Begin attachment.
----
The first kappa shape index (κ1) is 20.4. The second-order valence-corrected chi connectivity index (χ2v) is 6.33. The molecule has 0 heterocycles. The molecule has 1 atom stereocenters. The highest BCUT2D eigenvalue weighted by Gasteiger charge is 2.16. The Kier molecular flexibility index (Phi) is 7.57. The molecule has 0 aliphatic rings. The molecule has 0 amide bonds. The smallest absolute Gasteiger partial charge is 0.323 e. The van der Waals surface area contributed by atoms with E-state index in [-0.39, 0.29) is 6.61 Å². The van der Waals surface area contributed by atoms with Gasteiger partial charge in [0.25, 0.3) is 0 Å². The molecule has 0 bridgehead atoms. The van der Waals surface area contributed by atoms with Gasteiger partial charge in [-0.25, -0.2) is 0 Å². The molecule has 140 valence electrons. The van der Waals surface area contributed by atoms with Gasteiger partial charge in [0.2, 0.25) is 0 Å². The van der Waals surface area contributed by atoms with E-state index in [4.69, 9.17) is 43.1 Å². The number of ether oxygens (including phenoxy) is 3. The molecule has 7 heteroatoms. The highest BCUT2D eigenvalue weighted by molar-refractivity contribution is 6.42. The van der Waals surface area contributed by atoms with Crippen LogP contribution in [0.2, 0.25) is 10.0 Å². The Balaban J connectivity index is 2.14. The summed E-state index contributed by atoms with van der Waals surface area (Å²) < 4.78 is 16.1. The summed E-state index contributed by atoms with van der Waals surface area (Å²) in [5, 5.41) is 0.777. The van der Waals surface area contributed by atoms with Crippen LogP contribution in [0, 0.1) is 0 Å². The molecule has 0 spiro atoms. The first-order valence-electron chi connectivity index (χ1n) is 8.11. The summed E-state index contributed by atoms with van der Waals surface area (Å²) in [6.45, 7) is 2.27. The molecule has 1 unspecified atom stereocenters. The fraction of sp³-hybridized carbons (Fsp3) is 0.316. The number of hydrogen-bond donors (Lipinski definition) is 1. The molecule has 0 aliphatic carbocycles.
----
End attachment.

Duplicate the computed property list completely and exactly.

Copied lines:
The first kappa shape index (κ1) is 20.4. The second-order valence-corrected chi connectivity index (χ2v) is 6.33. The molecule has 0 heterocycles. The molecule has 1 atom stereocenters. The highest BCUT2D eigenvalue weighted by Gasteiger charge is 2.16. The Kier molecular flexibility index (Phi) is 7.57. The molecule has 0 aliphatic rings. The molecule has 0 amide bonds. The smallest absolute Gasteiger partial charge is 0.323 e. The van der Waals surface area contributed by atoms with E-state index in [-0.39, 0.29) is 6.61 Å². The van der Waals surface area contributed by atoms with Gasteiger partial charge in [0.25, 0.3) is 0 Å². The molecule has 0 bridgehead atoms. The van der Waals surface area contributed by atoms with Gasteiger partial charge in [-0.25, -0.2) is 0 Å². The molecule has 140 valence electrons. The van der Waals surface area contributed by atoms with Gasteiger partial charge in [0.2, 0.25) is 0 Å². The van der Waals surface area contributed by atoms with E-state index in [4.69, 9.17) is 43.1 Å². The number of ether oxygens (including phenoxy) is 3. The molecule has 7 heteroatoms. The highest BCUT2D eigenvalue weighted by molar-refractivity contribution is 6.42. The van der Waals surface area contributed by atoms with Crippen LogP contribution in [0.2, 0.25) is 10.0 Å². The Balaban J connectivity index is 2.14. The summed E-state index contributed by atoms with van der Waals surface area (Å²) < 4.78 is 16.1. The summed E-state index contributed by atoms with van der Waals surface area (Å²) in [5, 5.41) is 0.777. The van der Waals surface area contributed by atoms with Crippen LogP contribution in [0, 0.1) is 0 Å². The molecule has 0 spiro atoms. The first-order valence-electron chi connectivity index (χ1n) is 8.11. The summed E-state index contributed by atoms with van der Waals surface area (Å²) in [6.45, 7) is 2.27. The molecule has 1 unspecified atom stereocenters. The fraction of sp³-hybridized carbons (Fsp3) is 0.316. The number of hydrogen-bond donors (Lipinski definition) is 1. The molecule has 0 aliphatic carbocycles.